action” does not satisfy Rule 8. Id. Moreover,
courts are compelled to dismiss claims grounded upon invalid
legal theories even though they might otherwise be
well-pleaded. Neitzke v. Williams, 490 U.S. 319, 109
S.Ct. 1827 (1989).
“[t]he notice pleading requirements of Federal Rule of
Civil Procedure 8 and case law do not require an inordinate
amount of detail or precision.” Gilbert v. Outback
Steakhouse of Florida Inc., 295 Fed.Appx. 710, 713
(5th Cir. 2008) (citations and internal quotation
marks omitted). Further, “a complaint need not pin
plaintiff's claim for relief to a precise legal theory.
Rule 8(a)(2) of the Federal Rules of Civil Procedure
generally requires only a plausible ‘short and
plain' statement of the plaintiff's claim, not an
exposition of [her] legal argument.” Skinner v.
Switzer, 562 U.S. 521, 131 S.Ct. 1289, 1296 (2011).
Indeed, “[c]ourts must focus on the substance of the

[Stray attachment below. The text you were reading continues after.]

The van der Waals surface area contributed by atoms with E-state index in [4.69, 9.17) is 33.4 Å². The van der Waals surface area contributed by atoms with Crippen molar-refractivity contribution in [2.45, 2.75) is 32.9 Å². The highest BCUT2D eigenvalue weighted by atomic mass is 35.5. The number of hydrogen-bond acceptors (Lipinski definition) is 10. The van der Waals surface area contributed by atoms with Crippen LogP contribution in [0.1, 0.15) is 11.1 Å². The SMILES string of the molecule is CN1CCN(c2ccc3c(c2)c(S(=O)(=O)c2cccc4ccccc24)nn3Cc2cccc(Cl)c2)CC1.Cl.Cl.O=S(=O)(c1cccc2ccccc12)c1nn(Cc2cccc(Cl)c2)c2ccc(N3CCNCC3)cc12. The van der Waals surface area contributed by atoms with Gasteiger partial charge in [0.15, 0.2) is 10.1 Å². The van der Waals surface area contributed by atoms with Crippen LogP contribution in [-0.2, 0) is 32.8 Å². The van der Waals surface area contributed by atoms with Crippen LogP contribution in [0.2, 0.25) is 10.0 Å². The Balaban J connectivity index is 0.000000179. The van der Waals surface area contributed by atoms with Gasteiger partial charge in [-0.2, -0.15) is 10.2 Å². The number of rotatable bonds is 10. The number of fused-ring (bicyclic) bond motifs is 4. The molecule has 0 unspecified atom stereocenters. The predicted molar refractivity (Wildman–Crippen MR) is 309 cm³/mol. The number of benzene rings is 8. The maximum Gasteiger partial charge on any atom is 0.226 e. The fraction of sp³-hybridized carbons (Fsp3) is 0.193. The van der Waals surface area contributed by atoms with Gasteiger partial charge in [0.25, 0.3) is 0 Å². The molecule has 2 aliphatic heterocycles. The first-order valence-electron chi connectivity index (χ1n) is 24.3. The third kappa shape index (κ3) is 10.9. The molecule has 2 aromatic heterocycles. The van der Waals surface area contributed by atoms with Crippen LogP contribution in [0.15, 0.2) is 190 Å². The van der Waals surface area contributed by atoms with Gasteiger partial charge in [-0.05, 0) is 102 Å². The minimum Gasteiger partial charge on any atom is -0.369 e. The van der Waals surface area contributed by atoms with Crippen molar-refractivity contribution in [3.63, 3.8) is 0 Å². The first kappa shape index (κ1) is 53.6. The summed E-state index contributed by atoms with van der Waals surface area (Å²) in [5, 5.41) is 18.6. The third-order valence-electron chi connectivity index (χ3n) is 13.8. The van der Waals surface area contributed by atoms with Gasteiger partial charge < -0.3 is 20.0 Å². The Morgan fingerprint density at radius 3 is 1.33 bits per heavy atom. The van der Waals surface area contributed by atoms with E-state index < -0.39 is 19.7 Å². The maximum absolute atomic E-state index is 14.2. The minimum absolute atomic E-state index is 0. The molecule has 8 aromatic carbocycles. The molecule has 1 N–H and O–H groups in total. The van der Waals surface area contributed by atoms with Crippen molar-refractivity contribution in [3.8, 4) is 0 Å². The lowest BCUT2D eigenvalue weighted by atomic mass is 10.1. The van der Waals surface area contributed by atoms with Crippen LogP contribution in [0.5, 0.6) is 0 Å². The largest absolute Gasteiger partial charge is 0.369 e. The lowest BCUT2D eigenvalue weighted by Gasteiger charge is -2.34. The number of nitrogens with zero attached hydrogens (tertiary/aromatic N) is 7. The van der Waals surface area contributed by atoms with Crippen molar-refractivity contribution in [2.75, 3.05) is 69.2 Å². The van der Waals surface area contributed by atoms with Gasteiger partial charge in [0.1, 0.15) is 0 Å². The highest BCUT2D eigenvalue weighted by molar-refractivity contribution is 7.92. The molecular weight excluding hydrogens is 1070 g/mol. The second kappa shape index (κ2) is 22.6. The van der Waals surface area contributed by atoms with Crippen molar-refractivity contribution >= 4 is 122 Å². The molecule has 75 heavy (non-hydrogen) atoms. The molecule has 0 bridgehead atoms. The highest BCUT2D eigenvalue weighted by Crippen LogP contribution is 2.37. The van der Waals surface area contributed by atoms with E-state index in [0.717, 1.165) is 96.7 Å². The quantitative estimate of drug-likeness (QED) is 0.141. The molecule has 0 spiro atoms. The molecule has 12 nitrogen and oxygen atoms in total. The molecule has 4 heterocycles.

relief sought and the allegations pleaded, not on the label
used.” Gearlds v. Entergy Servs., Inc., 709
F.3d 448, 452 (5th Cir. 2013) (citations omitted).
“Specific facts are not necessary; the statement need
only ‘give the defendant fair notice of what the . . .
claim is and the grounds upon which it rests.'”
Erickson v. Pardus, 127 S.Ct. 2197, 2200 (2007)
(quoting Bell Atl., 127 S.Ct. at 1958).
considering a motion to dismiss, courts generally are limited
to the complaint and its proper attachments. Dorsey v.
Portfolio Equities, Inc., 540 F.3d 333, 338
(5th Cir. 2008) (citation omitted). However,
courts may rely upon “documents incorporated into the
complaint by reference, and matters of which a court may take
judicial notice” - including public records.
Dorsey, supra; Norris v. Hearst Trust, 500
F.3d 454, 461 n9 (5th Cir. 2007) (citation
omitted) (proper to take judicial notice of matters of public
record). Furthermore, “[d]ocuments that a defendant
attaches to a motion to dismiss are considered part of the
pleadings if they are referred to in the plaintiff''s
complaint and are central to [her] claim.” Collins
v. Morgan Stanley Dean Witter, 224 F.3d 496, 498-499
(5th Cir. 2000) (citations and internal quotation
Postal Service seeks dismissal of plaintiff's claims for
hostile work environment and retaliation, in part, because of
plaintiff's inability to establish a prima facie case to
support these claims. However, in Swierkiewicz v.
Sorema, the Supreme Court held that “an employment
discrimination plaintiff need not plead a prima facie case of
discrimination” to survive a Rule 12(b)(6) motion.